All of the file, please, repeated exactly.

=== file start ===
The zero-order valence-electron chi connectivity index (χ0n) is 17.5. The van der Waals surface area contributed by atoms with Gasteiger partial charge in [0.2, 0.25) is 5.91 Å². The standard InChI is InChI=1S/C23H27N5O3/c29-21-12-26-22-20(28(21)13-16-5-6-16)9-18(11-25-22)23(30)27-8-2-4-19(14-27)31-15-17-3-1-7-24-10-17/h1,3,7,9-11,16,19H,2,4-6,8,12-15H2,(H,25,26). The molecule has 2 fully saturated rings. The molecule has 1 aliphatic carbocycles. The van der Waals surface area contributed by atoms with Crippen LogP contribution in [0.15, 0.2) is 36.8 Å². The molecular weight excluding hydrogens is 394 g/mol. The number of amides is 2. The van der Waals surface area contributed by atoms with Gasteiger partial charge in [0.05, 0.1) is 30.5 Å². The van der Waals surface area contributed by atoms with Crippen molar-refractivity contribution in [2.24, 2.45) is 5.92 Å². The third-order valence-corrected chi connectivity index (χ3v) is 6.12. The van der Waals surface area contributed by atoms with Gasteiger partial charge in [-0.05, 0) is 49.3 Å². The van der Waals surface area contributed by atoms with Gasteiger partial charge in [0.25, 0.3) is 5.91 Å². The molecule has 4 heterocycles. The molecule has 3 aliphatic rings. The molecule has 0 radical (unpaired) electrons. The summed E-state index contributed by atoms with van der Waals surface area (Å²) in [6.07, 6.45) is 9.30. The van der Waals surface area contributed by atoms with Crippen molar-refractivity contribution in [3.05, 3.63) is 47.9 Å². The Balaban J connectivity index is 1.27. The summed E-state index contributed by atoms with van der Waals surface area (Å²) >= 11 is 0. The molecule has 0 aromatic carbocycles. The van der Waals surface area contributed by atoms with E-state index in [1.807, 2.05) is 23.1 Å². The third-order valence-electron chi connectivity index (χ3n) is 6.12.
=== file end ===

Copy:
The zero-order valence-electron chi connectivity index (χ0n) is 17.5. The van der Waals surface area contributed by atoms with Gasteiger partial charge in [0.2, 0.25) is 5.91 Å². The standard InChI is InChI=1S/C23H27N5O3/c29-21-12-26-22-20(28(21)13-16-5-6-16)9-18(11-25-22)23(30)27-8-2-4-19(14-27)31-15-17-3-1-7-24-10-17/h1,3,7,9-11,16,19H,2,4-6,8,12-15H2,(H,25,26). The molecule has 2 fully saturated rings. The molecule has 1 aliphatic carbocycles. The van der Waals surface area contributed by atoms with Crippen LogP contribution in [0.15, 0.2) is 36.8 Å². The molecular weight excluding hydrogens is 394 g/mol. The number of amides is 2. The van der Waals surface area contributed by atoms with Gasteiger partial charge in [0.05, 0.1) is 30.5 Å². The van der Waals surface area contributed by atoms with Crippen molar-refractivity contribution in [2.24, 2.45) is 5.92 Å². The third-order valence-corrected chi connectivity index (χ3v) is 6.12. The van der Waals surface area contributed by atoms with Gasteiger partial charge in [-0.05, 0) is 49.3 Å². The van der Waals surface area contributed by atoms with Gasteiger partial charge in [0.25, 0.3) is 5.91 Å². The molecule has 4 heterocycles. The molecule has 3 aliphatic rings. The molecule has 0 radical (unpaired) electrons. The summed E-state index contributed by atoms with van der Waals surface area (Å²) in [6.07, 6.45) is 9.30. The van der Waals surface area contributed by atoms with Crippen molar-refractivity contribution in [3.05, 3.63) is 47.9 Å². The Balaban J connectivity index is 1.27. The summed E-state index contributed by atoms with van der Waals surface area (Å²) >= 11 is 0. The molecule has 0 aromatic carbocycles. The van der Waals surface area contributed by atoms with E-state index in [1.807, 2.05) is 23.1 Å². The third-order valence-electron chi connectivity index (χ3n) is 6.12.